• everydayfeedback

Don’t Be Mean to Yourself When Jumping into Personal Change

Updated: Nov 6


A lot of people I coach want to make big changes in their lives.  And that’s a good thing…Stopping bad habits, reaching out to new people, learning new skills, implementing new healthy habits, communicating more authentically, starting creative projects, launching new adventures, and so much more…


When we humans want to make changes like these, we’ve usually thought about it for a long time and now we are ready for a shift.


The thing we have to watch out for, though, is not to do violence to the inner wisdom underpinning our barriers. Usually, we were trying valiantly–even with twisted logic–to protect ourselves (or others) while we were actually blocking ourselves.


Even when we want to stop a bad habit, there are often positive reasons for continuing it. Like eating or drinking too much could boil down to wanting to sit with others and enjoy conversations and connection over meals.  Not exercising, for someone with a busy schedule, could show a longing to relax more, sleep in, and “rebel” a little. Not wanting to provide helpful feedback to co-workers often reflects a respect for the feelings of the other person.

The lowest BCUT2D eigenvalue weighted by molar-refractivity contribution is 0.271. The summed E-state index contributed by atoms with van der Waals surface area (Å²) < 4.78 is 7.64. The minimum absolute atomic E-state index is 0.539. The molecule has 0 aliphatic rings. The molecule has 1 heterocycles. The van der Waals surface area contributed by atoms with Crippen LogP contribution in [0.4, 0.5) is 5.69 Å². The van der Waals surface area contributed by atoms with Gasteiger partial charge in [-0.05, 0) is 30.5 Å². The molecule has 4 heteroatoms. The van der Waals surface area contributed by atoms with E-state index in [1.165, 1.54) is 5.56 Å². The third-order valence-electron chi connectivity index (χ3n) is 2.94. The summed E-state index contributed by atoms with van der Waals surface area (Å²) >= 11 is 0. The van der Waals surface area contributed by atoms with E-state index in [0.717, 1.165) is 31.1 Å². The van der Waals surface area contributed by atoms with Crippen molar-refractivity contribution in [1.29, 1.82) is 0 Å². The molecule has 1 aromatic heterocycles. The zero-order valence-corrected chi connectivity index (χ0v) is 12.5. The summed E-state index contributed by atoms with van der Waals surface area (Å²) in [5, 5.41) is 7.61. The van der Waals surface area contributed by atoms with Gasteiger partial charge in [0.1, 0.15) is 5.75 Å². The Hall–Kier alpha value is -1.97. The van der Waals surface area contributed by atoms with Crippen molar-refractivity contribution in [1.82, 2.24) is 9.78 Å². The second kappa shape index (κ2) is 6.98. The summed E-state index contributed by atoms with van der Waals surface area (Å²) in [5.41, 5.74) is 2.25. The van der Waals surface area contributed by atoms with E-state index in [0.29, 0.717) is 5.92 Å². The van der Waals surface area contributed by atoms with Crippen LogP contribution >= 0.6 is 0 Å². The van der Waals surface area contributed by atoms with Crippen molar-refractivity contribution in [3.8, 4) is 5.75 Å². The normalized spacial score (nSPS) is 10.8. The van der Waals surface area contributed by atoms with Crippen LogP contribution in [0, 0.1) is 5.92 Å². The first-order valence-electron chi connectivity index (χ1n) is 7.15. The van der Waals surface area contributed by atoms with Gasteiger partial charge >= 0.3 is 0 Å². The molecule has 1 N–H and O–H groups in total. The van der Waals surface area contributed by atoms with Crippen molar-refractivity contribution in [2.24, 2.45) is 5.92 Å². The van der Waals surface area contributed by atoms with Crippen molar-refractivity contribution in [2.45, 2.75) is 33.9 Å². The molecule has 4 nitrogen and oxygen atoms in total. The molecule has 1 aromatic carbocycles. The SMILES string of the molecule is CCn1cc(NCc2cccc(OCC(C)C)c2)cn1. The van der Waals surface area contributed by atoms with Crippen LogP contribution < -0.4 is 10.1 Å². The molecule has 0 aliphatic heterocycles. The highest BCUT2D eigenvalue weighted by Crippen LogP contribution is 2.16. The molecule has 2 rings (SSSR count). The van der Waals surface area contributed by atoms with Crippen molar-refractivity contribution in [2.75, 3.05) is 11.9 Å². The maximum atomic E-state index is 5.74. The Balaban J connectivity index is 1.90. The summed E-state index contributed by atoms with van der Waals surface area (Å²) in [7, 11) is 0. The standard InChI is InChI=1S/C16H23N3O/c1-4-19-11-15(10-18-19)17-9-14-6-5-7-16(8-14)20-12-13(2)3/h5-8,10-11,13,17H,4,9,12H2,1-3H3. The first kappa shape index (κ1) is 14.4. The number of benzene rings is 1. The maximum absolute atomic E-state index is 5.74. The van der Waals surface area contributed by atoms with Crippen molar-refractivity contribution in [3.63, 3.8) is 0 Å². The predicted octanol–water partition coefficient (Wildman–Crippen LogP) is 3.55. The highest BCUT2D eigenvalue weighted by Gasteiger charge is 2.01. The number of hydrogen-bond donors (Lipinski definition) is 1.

Usually our unconscious feelings about these things have a nugget of wisdom in them. Even when they create the opposite results.


I believe that change involves preserving–but re-interpreting–these positive instincts in ourselves.  Not wrestling them down or stamping them out to make them disappear.

I believe that energy doesn’t die; rather, it transforms. So we can use these once positive beliefs to map out our change strategy.


Someone who wants to start getting up early to exercise can achieve success more easily if they ALSO provide some relaxation elsewhere in their life. Someone who wants to coach their employees more can get to know them personally, listen more AND provide authentic feedback. This mix of connection and honesty will become the “New Nice.”


So whatever you’re wanting to change, be gentle with yourself and ask about the positive reasons for not changing. Attend first to new and better ways to attend to those wise instincts before you force the change.


It’s kind of like taking scissors from a toddler by first handing them another toy. It’s sooooo much easier, and you’ve shown great respect for yourself.

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